European agriculture is currently sustaining approximately 9 million immigration farm workers, as stated by the European Commission.
This industry has undergone important shifts with persistent challenges related to informal employment and poor working conditions. To navigate these challenges, the European Union (EU) initiated the integration of “social conditionality” into the Common Agricultural Policy (CAP) reform.
Understanding Social Conditionality
Social conditionality introduces a prerequisite for farmers to adhere to minimum social and labor standards to access CAP subsidies.
While currently voluntary, this measure is set to become mandatory across all EU nations by 2025. Notably, some countries such as France, Italy, and Austria have embraced social conditionality, implementing it as early as 2023.
This addition to the CAP represents a victory for migrant seasonal farm workers, both EU and non-EU residents. These workers have been steadfastly advocating for their rights.
More information about the mechanism of social conditionality can be found in Article 14 of Regulation 2021/2115.
Impact on Immigration Farm Workers
Advocates for social conditionality claim that the reform has great potential to improve the working conditions of immigration farm workers.
By tethering subsidies to compliance with social and labor standards, the EU aims to mitigate many of the issues that agricultural workers face. These issues include low wages, extended working hours, illegal work, and inadequate housing.
Apprehensions and Possible Challenges
While the introduction of social conditionality garners support, some people express reservations about the efficacy of sanctions at the national level.
These people claim that penalties for non-compliance may lack the necessary rigor, potentially compromising the reforms’ impact. They believe that the success of social conditionality hinges on effective monitoring and enforcement by national authorities.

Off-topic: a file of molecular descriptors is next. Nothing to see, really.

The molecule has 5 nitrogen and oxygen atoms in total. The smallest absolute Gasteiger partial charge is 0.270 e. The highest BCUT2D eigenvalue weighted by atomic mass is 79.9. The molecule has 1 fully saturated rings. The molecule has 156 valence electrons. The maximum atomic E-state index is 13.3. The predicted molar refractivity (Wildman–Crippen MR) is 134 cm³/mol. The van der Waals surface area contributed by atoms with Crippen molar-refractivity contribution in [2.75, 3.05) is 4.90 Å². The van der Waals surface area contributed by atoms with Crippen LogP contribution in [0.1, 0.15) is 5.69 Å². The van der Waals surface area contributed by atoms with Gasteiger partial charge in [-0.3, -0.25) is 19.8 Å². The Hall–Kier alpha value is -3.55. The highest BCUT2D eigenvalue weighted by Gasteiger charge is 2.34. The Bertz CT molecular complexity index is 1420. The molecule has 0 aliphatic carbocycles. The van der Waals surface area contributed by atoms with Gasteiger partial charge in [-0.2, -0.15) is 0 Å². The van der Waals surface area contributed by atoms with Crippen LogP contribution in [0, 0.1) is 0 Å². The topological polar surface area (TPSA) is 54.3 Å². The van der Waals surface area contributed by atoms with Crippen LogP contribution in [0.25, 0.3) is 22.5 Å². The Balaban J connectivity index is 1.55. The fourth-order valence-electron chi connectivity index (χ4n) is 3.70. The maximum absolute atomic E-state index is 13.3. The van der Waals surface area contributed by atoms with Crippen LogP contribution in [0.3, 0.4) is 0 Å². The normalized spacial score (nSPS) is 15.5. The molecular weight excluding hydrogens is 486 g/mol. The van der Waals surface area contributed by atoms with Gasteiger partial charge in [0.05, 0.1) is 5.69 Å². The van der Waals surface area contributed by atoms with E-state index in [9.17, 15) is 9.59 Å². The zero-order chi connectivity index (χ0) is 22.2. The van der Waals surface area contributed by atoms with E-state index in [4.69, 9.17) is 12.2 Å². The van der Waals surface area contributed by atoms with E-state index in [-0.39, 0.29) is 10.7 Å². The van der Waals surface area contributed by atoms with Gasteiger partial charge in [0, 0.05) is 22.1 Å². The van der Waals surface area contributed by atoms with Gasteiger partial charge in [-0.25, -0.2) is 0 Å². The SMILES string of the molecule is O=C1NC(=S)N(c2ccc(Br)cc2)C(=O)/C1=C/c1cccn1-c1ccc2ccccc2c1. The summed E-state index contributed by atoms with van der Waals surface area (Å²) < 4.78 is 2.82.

Another potential concern is related to the inadvertent repercussions on small farms. Critics argue that stringent conditions may impact those with limited resources, potentially driving them out of the industry. To mitigate this, policymakers could explore tailored support mechanisms or incentives for smaller farmers to meet the evolving standards.
Despite that, the incorporation of social conditionality into the CAP represents a great effort to improve the situation of immigration farm workers within the EU.
Striking the right balance between incentivizing compliance and averting unintended consequences will ensure the success of this reform.
As we navigate the changes in European agriculture with the introduction of social conditionality, there’s an exciting opportunity for farms to enhance their workforce through innovative solutions. We encourage EU farms to check out VideoWorkers – an advanced hiring platform. VideoWorkers provides skill demo videos for candidates, making the hiring process more straightforward. This ensures the right match between skills and job requirements. Promoting legal and safe employment, VideoWorkers collaborates closely with EU employers to uphold the standards of social conditionality. By adopting tools like VideoWorkers, EU farms can not only meet regulations but also find skilled and legally employed workers to strengthen their teams.